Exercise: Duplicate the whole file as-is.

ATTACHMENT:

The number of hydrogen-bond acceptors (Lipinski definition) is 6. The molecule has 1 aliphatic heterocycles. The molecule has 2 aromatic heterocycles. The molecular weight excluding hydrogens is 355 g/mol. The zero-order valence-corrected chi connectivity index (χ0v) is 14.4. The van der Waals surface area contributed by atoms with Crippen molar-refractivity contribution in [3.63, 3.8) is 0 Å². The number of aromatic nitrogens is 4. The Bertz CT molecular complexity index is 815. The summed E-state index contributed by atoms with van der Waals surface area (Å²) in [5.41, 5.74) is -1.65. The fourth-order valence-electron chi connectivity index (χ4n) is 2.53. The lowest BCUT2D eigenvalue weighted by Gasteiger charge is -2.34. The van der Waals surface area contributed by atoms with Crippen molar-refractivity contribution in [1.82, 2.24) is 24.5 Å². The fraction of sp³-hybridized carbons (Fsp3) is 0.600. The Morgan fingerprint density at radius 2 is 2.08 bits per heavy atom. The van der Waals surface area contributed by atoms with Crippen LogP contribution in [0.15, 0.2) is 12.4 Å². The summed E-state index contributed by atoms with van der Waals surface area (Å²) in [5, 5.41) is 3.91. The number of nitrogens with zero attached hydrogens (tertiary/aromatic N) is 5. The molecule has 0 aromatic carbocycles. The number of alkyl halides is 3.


The number of hydrogen-bond acceptors (Lipinski definition) is 6. The molecule has 1 aliphatic heterocycles. The molecule has 2 aromatic heterocycles. The molecular weight excluding hydrogens is 355 g/mol. The zero-order valence-corrected chi connectivity index (χ0v) is 14.4. The van der Waals surface area contributed by atoms with Crippen molar-refractivity contribution in [3.63, 3.8) is 0 Å². The number of aromatic nitrogens is 4. The Bertz CT molecular complexity index is 815. The summed E-state index contributed by atoms with van der Waals surface area (Å²) in [5.41, 5.74) is -1.65. The fourth-order valence-electron chi connectivity index (χ4n) is 2.53. The lowest BCUT2D eigenvalue weighted by Gasteiger charge is -2.34. The van der Waals surface area contributed by atoms with Crippen molar-refractivity contribution in [1.82, 2.24) is 24.5 Å². The fraction of sp³-hybridized carbons (Fsp3) is 0.600. The Morgan fingerprint density at radius 2 is 2.08 bits per heavy atom. The van der Waals surface area contributed by atoms with Crippen LogP contribution in [0.15, 0.2) is 12.4 Å². The summed E-state index contributed by atoms with van der Waals surface area (Å²) in [5, 5.41) is 3.91. The number of nitrogens with zero attached hydrogens (tertiary/aromatic N) is 5. The molecule has 0 aromatic carbocycles. The number of alkyl halides is 3.